Andrew Grice: Sniping over vote reform changes things irrevocably between Clegg and Cameron

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After the Coalition was formed almost a year ago, Nick Clegg and his advisers resolved that unity between the two parties would be the top priority for the Government's first year.

There were two reasons: the obvious one of showing that "coalition works", a potentially huge long-term prize for the Liberal Democrats. The second was the referendum on the voting system that takes place next Thursday.

Mr Clegg knew that the threat of more hung parliaments and "weak government" would be among the main weapons deployed by staunch defenders of the current first-past-the-post system as they attacked the alternative vote. So he was utterly determined that the Lib-Con Coalition would provide strong government. This helps to explain why – until recently – there have been so few public disputes between the two parties and why the Liberal Democrats signed up so readily to deep spending cuts and other unpalatable decisions.

So far, so good. But Mr Clegg and his team failed to anticipate the deadly argument that AV would mean "broken promises" by parties that junked their manifesto pledges in the horse-trading that inevitably follows an inconclusive election. This has turned out to be a trump card for the anti-AV brigade. It resonated because of Mr Clegg's U-turn over university tuition fees.

The other trump card is David Cameron. He sanctioned – or at least did not stop – the No camp's personal attacks on Mr Clegg, who feels bruised as the fees hike was Tory rather than Liberal Democrat policy.

When he finally woke up to the threat a Yes vote would pose to his premiership, Mr Cameron showed a ruthlessness he had not displayed since last year's election. Tory MPs, fed up with concessions to the Liberal Democrats, were delighted to see it. Mr Clegg was again the victim: it meant ripping up a gentlemen's agreement under which the two leaders would keep a low profile during the referendum campaign and prevent personal sniping. The third part of the agreement – no crowing by the winner – is still intact, it seems.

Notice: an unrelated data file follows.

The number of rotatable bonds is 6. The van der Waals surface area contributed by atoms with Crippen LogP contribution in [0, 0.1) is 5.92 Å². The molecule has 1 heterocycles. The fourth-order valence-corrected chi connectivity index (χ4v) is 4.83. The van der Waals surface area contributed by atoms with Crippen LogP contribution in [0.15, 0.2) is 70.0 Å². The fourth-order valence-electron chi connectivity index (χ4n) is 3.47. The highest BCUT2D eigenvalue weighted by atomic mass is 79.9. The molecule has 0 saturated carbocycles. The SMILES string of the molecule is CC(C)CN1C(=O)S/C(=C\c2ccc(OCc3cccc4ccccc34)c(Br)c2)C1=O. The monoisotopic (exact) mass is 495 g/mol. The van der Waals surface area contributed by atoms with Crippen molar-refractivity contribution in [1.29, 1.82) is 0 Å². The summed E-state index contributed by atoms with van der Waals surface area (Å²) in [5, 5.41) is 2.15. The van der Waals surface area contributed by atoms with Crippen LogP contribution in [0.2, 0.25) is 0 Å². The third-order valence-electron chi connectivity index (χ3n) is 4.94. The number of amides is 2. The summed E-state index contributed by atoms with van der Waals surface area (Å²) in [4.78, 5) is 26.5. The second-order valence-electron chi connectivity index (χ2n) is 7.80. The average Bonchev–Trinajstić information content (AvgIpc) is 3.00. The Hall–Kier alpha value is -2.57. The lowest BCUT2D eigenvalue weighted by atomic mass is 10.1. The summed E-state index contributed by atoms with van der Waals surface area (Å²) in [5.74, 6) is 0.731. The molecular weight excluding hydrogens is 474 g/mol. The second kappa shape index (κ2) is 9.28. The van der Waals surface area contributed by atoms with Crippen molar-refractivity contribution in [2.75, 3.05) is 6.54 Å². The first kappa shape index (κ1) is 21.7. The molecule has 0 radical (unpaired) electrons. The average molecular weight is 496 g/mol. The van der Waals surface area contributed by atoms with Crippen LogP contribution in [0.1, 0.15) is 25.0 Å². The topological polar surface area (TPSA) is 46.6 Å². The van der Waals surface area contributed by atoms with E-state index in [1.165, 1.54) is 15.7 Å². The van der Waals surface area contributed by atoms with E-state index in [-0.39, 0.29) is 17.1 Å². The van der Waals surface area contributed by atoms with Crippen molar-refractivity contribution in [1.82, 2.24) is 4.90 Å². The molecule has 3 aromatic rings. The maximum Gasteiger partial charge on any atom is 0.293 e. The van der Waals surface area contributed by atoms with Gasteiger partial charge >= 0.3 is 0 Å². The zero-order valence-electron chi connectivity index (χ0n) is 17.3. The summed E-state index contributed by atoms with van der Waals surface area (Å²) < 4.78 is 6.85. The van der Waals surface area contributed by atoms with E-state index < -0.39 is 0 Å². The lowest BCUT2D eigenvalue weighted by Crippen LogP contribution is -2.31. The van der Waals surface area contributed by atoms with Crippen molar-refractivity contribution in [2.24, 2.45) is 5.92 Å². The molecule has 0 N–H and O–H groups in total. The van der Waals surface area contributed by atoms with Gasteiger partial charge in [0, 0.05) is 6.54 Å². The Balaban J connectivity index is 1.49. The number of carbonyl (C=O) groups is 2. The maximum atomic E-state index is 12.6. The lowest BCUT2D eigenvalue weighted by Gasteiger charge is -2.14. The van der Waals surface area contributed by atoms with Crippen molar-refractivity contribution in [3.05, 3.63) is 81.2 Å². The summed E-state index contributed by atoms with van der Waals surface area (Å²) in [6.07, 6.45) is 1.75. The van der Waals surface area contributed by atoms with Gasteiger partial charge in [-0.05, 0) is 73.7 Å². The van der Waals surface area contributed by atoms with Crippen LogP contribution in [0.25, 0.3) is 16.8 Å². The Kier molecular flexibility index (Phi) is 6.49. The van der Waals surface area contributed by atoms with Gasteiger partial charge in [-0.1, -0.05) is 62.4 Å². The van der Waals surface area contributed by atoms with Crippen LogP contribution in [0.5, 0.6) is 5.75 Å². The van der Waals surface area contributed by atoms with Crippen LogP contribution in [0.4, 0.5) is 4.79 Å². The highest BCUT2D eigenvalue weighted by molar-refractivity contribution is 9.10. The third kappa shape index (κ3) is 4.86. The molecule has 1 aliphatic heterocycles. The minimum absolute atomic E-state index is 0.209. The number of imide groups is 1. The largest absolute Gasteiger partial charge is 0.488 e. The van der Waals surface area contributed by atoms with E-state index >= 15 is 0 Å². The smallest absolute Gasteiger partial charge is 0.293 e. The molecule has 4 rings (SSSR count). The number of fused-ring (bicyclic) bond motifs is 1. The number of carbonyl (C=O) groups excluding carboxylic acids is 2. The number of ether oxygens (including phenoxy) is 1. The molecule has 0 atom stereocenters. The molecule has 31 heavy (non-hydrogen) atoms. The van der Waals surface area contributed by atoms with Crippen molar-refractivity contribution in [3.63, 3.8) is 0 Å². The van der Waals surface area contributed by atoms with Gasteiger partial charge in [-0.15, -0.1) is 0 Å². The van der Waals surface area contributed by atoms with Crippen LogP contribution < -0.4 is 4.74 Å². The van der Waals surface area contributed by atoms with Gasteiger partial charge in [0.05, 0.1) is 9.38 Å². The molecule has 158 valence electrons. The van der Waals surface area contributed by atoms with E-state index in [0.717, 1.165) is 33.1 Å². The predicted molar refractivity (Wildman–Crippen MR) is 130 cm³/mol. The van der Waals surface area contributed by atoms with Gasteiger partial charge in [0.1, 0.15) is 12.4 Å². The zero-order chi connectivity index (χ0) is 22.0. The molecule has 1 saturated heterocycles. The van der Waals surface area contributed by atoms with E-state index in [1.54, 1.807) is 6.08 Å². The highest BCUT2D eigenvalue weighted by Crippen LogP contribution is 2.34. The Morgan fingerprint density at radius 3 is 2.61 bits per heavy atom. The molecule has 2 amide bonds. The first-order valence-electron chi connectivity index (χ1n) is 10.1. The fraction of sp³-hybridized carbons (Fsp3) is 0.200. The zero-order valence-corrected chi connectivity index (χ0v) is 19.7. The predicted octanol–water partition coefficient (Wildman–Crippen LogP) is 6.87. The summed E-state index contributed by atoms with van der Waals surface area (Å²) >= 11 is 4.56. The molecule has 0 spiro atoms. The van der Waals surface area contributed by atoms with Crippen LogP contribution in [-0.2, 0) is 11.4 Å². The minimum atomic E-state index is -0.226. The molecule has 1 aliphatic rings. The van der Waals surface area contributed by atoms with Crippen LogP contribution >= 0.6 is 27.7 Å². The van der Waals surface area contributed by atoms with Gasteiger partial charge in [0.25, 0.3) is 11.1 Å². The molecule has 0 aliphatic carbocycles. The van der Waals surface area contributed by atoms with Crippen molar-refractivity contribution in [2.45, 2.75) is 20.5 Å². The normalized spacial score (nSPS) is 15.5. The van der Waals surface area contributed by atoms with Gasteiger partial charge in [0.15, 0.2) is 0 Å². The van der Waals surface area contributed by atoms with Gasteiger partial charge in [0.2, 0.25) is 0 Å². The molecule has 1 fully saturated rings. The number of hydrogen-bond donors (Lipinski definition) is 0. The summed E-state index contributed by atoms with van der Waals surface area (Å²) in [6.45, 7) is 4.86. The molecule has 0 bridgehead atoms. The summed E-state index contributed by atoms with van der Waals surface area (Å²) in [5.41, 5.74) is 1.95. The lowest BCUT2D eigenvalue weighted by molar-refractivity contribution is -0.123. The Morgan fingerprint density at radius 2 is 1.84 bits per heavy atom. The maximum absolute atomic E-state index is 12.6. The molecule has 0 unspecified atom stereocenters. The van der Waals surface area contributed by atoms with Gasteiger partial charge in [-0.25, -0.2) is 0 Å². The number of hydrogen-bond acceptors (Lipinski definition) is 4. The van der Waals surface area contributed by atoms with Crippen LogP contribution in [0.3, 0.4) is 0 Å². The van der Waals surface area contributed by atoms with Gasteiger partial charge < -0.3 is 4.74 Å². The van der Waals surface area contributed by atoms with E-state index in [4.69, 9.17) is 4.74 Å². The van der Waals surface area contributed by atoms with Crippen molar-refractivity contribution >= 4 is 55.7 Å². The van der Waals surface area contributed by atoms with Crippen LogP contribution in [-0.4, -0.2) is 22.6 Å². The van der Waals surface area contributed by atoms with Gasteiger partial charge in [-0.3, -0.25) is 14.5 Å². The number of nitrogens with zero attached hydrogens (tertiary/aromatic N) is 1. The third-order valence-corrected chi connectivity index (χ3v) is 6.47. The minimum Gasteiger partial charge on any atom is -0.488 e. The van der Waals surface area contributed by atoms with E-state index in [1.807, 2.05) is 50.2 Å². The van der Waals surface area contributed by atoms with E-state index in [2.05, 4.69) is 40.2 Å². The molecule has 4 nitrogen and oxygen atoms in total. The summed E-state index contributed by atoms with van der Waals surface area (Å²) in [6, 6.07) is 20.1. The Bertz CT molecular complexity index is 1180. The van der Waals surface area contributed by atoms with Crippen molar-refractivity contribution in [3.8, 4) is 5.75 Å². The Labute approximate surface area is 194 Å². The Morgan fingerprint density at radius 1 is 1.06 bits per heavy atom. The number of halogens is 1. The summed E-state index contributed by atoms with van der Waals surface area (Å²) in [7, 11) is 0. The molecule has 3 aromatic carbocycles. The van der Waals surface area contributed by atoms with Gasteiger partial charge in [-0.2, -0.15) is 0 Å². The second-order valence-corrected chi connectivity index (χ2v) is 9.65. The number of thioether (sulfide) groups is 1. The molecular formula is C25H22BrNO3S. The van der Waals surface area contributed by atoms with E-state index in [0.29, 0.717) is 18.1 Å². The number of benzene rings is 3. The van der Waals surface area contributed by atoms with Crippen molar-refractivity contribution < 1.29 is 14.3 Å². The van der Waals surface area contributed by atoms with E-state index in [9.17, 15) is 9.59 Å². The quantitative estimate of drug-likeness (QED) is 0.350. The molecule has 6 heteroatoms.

True, the votes will not be counted until next Friday. But this weekend the pessimism in the Yes camp is palpable; the No lobby senses victory. "We haven't got a game-changer," said one prominent AV supporter. "The No campaign had one – David Cameron."

A year ago, Team Clegg understandably thought their man would be an asset in the referendum. Although the election result was disappointing, he had a good war. On the face of it, Yes to change is a more positive message than No, so who better to front it than nice Nick? Who could have predicted then that Mr Clegg would become more of a hate figure for the Coalition's opponents than Mr Cameron or the Chancellor George Osborne? Mr Clegg has certainly played a prominent role in the referendum campaign – but for the No rather than Yes camp. His picture adorns the No lobby's propaganda (along with that broken promise on fees). The Labour No to AV organisation tells us: "AV would lead to more hung parliaments, backroom deals and broken promises. Tell Nick Clegg No." It seems to be working. The sense of betrayal among Labour supporters over his decision to join forces with the Tories still runs deep. "I support AV but I'm not going to give that bastard what he wants," is a frequent reply from Labour-inclined voters on the doorsteps and in focus groups.

Nice Nick to Nasty Nick in a year. Whenever Mr Clegg popped up to make a speech on AV, the Yes camp's ratings appeared to go down, according to insiders. Ed Miliband came out in support of AV but refused to step on to a platform with him. The Labour leader would be photographed cuddling up to Vince Cable but not the apparently toxic Mr Clegg.

With Labour MPs split down the middle, Mr Miliband decided not to expend vast amounts of capital on a row with his own party, even though the votes of Labour supporters could potentially have turned the referendum in the Yes lobby's favour.

Where will the Coalition go from here? The atmosphere will change, though it was always going to once the two parties went head-to-head in elections and a referendum. Scars from the nastier than expected scrap over AV will remain. Mr Cameron and Mr Clegg will doubtless pledge business as usual and rule out policy sweeteners for the loser. Despite speculation about an early general election, they will dismiss the idea that one party might walk out of the Coalition before its scheduled end date of 2015. Indeed, both remain bound together for the long haul: the Tories to sort out the economy and the Liberal Democrats to show that "coalition works".

But the Cameron-Clegg relationship will change. "Nick has had a reminder of just how ruthless the Tory machine and the Tory press can be," one close ally said. Mr Clegg has no intention of being the sole "Coalition unity figure" while colleagues such as Chris Huhne and Mr Cable kick lumps out of the Tories; that would leave him in a weakened and dangerous place inside his own party.

The ruthless Mr Cameron may find that his Deputy Prime Minister develops a ruthless streak too.

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